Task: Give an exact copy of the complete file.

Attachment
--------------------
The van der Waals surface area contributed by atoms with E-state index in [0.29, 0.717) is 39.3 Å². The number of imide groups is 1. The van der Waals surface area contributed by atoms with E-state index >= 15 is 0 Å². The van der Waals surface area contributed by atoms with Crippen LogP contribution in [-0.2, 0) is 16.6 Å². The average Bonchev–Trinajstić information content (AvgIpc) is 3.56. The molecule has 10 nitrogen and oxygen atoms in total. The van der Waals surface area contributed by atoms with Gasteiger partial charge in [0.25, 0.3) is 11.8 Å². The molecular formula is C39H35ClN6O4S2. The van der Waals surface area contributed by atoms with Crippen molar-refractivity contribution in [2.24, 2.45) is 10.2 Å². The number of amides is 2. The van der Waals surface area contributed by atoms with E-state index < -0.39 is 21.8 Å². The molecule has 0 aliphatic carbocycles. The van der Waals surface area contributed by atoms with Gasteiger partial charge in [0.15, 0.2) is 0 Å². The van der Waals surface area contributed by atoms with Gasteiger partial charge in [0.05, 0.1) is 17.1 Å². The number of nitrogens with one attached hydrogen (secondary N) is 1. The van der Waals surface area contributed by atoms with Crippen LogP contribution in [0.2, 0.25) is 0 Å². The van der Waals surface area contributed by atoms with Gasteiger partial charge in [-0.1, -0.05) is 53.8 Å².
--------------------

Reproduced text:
The van der Waals surface area contributed by atoms with E-state index in [0.29, 0.717) is 39.3 Å². The number of imide groups is 1. The van der Waals surface area contributed by atoms with E-state index >= 15 is 0 Å². The van der Waals surface area contributed by atoms with Crippen LogP contribution in [-0.2, 0) is 16.6 Å². The average Bonchev–Trinajstić information content (AvgIpc) is 3.56. The molecule has 10 nitrogen and oxygen atoms in total. The van der Waals surface area contributed by atoms with Gasteiger partial charge in [0.25, 0.3) is 11.8 Å². The molecular formula is C39H35ClN6O4S2. The van der Waals surface area contributed by atoms with Crippen molar-refractivity contribution in [2.24, 2.45) is 10.2 Å². The number of amides is 2. The van der Waals surface area contributed by atoms with E-state index < -0.39 is 21.8 Å². The molecule has 0 aliphatic carbocycles. The van der Waals surface area contributed by atoms with Gasteiger partial charge in [0.15, 0.2) is 0 Å². The van der Waals surface area contributed by atoms with Gasteiger partial charge in [0.05, 0.1) is 17.1 Å². The number of nitrogens with one attached hydrogen (secondary N) is 1. The van der Waals surface area contributed by atoms with Crippen LogP contribution in [0.2, 0.25) is 0 Å². The van der Waals surface area contributed by atoms with Gasteiger partial charge in [-0.1, -0.05) is 53.8 Å².